The next two types of arrhythmias can be deadly, and require immediate attention, especially in people who have experienced heart failure or whose heart muscles are inflamed, dilated, and don’t pump well, or when their left ventricle is dilated.
Ventricular tachycardia, or “V-tach,” characterizes an intense and prolonged racing of the heart and is like a runaway PVC. V-tach becomes dangerous if it lasts for more than a few seconds; it can also turn into ventricular fibrillation.
With ventricular fibrillation, or “V-fib,” chaotic electrical signals throw the ventricles off rhythm and they begin to quiver or vibrate. This is very dangerous because when the ventricles do not forcibly contract, the heart can’t supply itself and the rest of the body with life-sustaining blood. V-fib may occur during a heart attack or in a person whose heart is already weakened due to disease or another condition.
Causes of Arrhythmia
While changes in heart rate are a normal part of living, the pattern of electrical charges that maintain heart beats can get easily thrown off. The following situations often lead to or exacerbate an arrhythmia, especially when chronic:
While some people recognize that something’s not right with their heartbeat, others may be asymptomatic. If you notice a heartbeat irregularity or experience other cardiac symptoms like shortness of breath or chest pain, your physician can perform an echocardiogram (ECG or EKG) to test for arrhythmia and determine if it is serious, i.e. if heart muscle or valvular disease is at issue. Since palpitations not may occur during the actual EKG test, you may be instructed to wear a portable Holter monitor, which will record your heart rhythm during normal activities to demonstrate what type of arrhythmia you have and how frequently it is occurring.
Misdiagnosis happens, though, as chronic panic disorder (CPD) is often confused with arrhythmia. The recurrent episodes of fear and/or discomfort that characterize CPD can lead to excessive adrenaline release, and result in chest pain and heart palpitations. On a related note, EMF exposure may be an easily overlooked cause of arrhythmia; doctors need to start asking patients who experience irregular heartbeat about their use of cellular and cordless phones, wireless internet, baby monitors, etc.
Sinatra Solutions: Arrhythmia Treatments
The goal with arrhythmia treatments is to bring the heart back into rhythm. For otherwise healthy people with occasional bouts of arrhythmia, this can usually be accomplished through a few lifestyle changes: reducing stress, adding specific foods to the diet, and supplementing with a few key nutrients. People with more serious conditions like recurrent A-fib coupled with heart disease, ventricular tachycardia or ventricular fibrillation, may also require pharmaceutical and even surgical interventions.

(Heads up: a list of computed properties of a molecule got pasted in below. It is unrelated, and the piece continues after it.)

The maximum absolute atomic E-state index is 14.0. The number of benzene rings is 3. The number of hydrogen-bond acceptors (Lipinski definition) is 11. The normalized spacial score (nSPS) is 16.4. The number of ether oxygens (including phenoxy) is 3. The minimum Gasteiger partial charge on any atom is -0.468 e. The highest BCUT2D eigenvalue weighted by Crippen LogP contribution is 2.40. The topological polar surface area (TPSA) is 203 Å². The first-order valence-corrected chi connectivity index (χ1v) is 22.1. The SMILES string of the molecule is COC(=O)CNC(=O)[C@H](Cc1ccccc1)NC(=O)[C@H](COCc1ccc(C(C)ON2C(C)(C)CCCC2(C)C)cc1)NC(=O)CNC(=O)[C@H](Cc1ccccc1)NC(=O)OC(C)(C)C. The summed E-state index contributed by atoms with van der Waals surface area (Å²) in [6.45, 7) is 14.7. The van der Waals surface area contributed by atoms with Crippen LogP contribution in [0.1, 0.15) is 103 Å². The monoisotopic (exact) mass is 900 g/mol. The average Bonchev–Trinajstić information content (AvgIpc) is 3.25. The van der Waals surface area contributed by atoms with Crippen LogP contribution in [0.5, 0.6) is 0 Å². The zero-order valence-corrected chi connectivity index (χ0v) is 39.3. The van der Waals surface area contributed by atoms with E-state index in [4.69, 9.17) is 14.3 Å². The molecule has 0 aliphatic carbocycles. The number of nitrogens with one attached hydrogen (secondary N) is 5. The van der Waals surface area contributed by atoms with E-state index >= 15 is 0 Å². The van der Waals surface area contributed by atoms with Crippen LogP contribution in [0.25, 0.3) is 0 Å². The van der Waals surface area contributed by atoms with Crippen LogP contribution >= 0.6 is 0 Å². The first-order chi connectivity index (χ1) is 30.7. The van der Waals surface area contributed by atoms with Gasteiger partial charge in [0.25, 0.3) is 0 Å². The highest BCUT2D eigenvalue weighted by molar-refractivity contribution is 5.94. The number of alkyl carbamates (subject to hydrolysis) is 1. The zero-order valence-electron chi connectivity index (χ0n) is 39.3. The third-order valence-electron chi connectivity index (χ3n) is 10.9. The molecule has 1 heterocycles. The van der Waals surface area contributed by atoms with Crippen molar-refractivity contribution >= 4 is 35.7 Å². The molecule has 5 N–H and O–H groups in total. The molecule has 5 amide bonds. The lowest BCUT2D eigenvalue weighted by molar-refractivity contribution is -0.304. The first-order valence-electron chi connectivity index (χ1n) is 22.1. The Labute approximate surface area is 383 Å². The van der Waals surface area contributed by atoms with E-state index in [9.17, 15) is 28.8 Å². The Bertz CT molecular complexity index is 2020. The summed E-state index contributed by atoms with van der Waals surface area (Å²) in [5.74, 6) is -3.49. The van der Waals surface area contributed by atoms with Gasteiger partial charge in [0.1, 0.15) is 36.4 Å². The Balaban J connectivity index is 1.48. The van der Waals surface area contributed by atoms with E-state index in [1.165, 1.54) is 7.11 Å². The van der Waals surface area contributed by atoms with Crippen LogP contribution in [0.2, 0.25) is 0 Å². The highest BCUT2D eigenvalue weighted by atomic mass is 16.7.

Uncontrolled emotional stress not only causes arrhythmias, but is linked to the development of many health problems including hypertension, type II diabetes and obesity. Have you ever heard the saying, “10 percent is circumstances and 90 percent is how you deal with them”? Learn to deal with day-by-day stressors in a healthy way by cultivating lifestyle habits that help you relax.
Mind-body therapies like yoga, meditation and Tai Chi are particularly helpful to train your mind to more calmly process seemingly stressful information. These therapies also encourage deep abdominal breathing, which is especially important for people with arrhythmias. Deep breathing improves HRV, which increases your ability to cope with stress while reducing your likelihood of experiencing a sudden cardiac event. Regular, moderate exercise is great for keeping stress at bay, and activities like playing with your pets or children, getting a massage, gardening, playing games, or engaging in some kind of creative project may also relax you. The trick is to, on a regular basis, generate more activity from the parasympathetic branch of your autonomic nervous system, and decrease sympathetic branch activity.
Cold-water fish like salmon, scrod, mackerel, sea trout and even sardines are great sources of omega-3 fatty acids, which have been shown in studies to protect against sudden cardiac death caused by lethal arrhythmias. Anti-inflammatory omega-3s also relax the smooth muscle in blood vessel walls to keep blood pressure low, and can help keep the blood thin. Make sure to avoid farm raised (look for “wild-caught”) fish or fish that have otherwise been exposed to environmental pollutants like methyl mercury.